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See My Jumper Hanging On The Line

R. L. Burnside


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Robert Lee Burnside


R. L. Burnside at performs at his home in Independence, Mississippi, shot by Alan Lomax, Worth Long, and John Bishop in August, 1978.

Robert Lee Burnside spent most of his life working as a sharecropper and a commercial fisherman in North Mississippi he was first inspired to pick up the guitar in his early twenties, after hearing the 1948 John Lee Hooker single, "Boogie Chillen". Burnside learned music largely from Mississippi Fred McDowell, who lived nearby in an adjoining county. He also cited his cousin-in-law, Muddy Waters, as an influence.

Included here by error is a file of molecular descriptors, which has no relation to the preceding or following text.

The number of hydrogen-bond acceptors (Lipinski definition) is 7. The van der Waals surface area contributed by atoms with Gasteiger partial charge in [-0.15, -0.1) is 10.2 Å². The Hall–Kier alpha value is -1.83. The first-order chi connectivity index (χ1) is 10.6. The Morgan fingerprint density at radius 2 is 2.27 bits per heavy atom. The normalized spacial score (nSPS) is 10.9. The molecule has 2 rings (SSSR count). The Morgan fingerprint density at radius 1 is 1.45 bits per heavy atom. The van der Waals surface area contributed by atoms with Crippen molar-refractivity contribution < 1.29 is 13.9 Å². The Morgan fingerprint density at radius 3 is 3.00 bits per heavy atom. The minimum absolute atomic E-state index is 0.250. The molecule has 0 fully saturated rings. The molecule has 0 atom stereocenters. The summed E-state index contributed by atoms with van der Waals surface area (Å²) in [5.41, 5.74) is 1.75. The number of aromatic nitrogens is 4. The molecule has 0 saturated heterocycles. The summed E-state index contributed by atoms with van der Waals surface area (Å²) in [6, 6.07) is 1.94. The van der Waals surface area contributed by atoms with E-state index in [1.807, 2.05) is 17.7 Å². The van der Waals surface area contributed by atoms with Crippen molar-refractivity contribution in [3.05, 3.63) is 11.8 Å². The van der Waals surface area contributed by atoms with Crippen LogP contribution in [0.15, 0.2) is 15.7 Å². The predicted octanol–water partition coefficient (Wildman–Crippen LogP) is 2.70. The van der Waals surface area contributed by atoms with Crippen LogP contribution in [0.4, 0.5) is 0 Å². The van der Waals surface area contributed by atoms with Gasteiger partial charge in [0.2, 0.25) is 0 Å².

Burnside grew tired of sharecropping and moved to Chicago a short time later, but things did not turn out as he had hoped. Within the span of one year his father, two brothers, and uncle were all murdered in the city, a tragedy that Burnside would later draw upon in his work, particularly in his interpretation of Skip James's "Hard Time Killing Floor" and the talking blues "R. L.'s Story", the opening and closing tracks on Burnside's 2000 album, "Wish I Was In Heaven Sitting Down." Around 1959, he left Chicago and went back to Mississippi to work the farms and raise a family.

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